Any time you are having a medical emergency please call 911
Knocked out or displaced tooth
If a tooth is knocked out or moved out of position you have a true dental emergency. This is one case where it is important to get to a dentist fast. If the tooth is still in the socket but is displaced leave it in the socket. These teeth can be repositioned rather easily if you are seen within an hour or so.
If the tooth is knocked completely out of the socket time is very important. The sooner the tooth is put back in place the better.
Find the tooth and pick it up by the crown (the white part). Avoid touching the root.
If the tooth is dirty, wash it briefly (10 seconds) under cold running water. Make sure to plug the sink so that the tooth is not accidently lost down the drain. Leave any tissue attached to the root where it is. Try to replace the tooth into the socket. Bite your back teeth together and hold the tooth in place with your fingers.
If you can not reposition the tooth, place the tooth in a suitable storage medium, (a glass of milk or a special storage media for avulsed teeth), if available (e.g. Hanks balanced storage medium or saline). The tooth can also be transported in the mouth, keeping it between the molars and the inside of the cheek. If the patient is very young they might swallow the tooth. Therefore, it is advisable to get the patient to spit in a container and place the tooth in it. Avoid storage in water.
Seek emergency dental treatment immediately.
Do not reposition a baby tooth. If the tooth is a baby tooth it may just be the normal process of being lost so that it can be replaced by a permanent tooth. Your best guide is if the tooth has a root that is more than a quarter of an inch long you should be seen immediately. If the tooth is a baby tooth do not replace it in the socket or it can damage the permanent tooth.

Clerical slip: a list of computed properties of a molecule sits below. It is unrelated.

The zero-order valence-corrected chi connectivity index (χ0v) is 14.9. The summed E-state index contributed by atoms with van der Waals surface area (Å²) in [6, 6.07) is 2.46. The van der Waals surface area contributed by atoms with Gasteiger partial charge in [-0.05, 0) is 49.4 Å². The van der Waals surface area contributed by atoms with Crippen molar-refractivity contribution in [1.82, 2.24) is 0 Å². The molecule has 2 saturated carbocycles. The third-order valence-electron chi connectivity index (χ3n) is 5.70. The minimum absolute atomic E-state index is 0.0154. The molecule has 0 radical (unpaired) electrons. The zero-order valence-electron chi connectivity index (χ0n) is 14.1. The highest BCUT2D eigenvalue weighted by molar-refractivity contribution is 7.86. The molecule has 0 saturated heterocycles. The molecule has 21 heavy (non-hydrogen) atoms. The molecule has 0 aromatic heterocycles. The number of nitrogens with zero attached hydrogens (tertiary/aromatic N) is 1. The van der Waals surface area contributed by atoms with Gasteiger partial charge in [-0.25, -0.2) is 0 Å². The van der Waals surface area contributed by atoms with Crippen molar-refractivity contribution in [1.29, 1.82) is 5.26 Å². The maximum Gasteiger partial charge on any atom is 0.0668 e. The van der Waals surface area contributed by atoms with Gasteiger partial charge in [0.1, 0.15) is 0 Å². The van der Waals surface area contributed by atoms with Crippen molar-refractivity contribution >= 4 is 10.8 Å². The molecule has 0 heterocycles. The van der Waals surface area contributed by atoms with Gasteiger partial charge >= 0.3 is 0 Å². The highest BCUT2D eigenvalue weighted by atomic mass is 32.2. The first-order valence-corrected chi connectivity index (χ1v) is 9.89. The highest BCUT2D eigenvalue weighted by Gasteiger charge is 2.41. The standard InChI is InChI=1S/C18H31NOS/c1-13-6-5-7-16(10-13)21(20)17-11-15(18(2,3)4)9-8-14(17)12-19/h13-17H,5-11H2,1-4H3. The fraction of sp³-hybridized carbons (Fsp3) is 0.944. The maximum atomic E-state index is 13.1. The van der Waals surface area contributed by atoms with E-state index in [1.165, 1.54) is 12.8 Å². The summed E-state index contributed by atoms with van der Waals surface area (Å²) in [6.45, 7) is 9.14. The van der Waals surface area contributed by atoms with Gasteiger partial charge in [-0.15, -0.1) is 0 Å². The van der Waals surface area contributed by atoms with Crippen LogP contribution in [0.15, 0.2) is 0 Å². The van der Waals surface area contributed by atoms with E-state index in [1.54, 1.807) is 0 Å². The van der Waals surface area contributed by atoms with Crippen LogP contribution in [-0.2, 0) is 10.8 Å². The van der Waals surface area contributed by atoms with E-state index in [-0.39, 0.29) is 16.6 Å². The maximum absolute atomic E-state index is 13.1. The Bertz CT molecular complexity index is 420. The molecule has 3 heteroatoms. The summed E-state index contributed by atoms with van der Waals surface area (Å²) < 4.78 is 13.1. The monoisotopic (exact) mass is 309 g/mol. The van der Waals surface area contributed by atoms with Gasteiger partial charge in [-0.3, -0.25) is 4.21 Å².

If you are having pain it is usually an indication that something is wrong. It may be a tooth, the gingival (gums), the bone, the jaw joint or the muscles that move your jaw. The first thing concerning most patients is relief. Aspirin, Tylenol, or Advil are good pain relievers and should be tried first, provided you can use them. They only work by swallowing them. Never put either on the tooth or area that is bothering. They will burn the lining of your mouth. If the tooth is in the process of dying ice cold water can provide relief, but if the tooth is not dying, the cold water can contribute to more pain.
Should any part of your mouth, lips or face start swelling due to a dental problem you should also seek help as this often is caused by infection. If the swelling gets bad enough that your eye starts to swell closed, you start having trouble swallowing or breathing you need to be seen immediately by an emergency room.
For any medical emergency please call 911 or go to an emergency room. For dental problems during office hours call the office at 719-265-6654. At night or on weekends you can call the office to get access to the emergency number. Leave a message on the voicemail of the emergency phone. Your message will be returned between the hours of 8am-9pm. If you have an emergency outside of these hours or if you have not received a phone call within an hour please go to the emergency room or contact an emergency dental office.
6475 Wall St Suite 202
Colorado Springs, CO 80918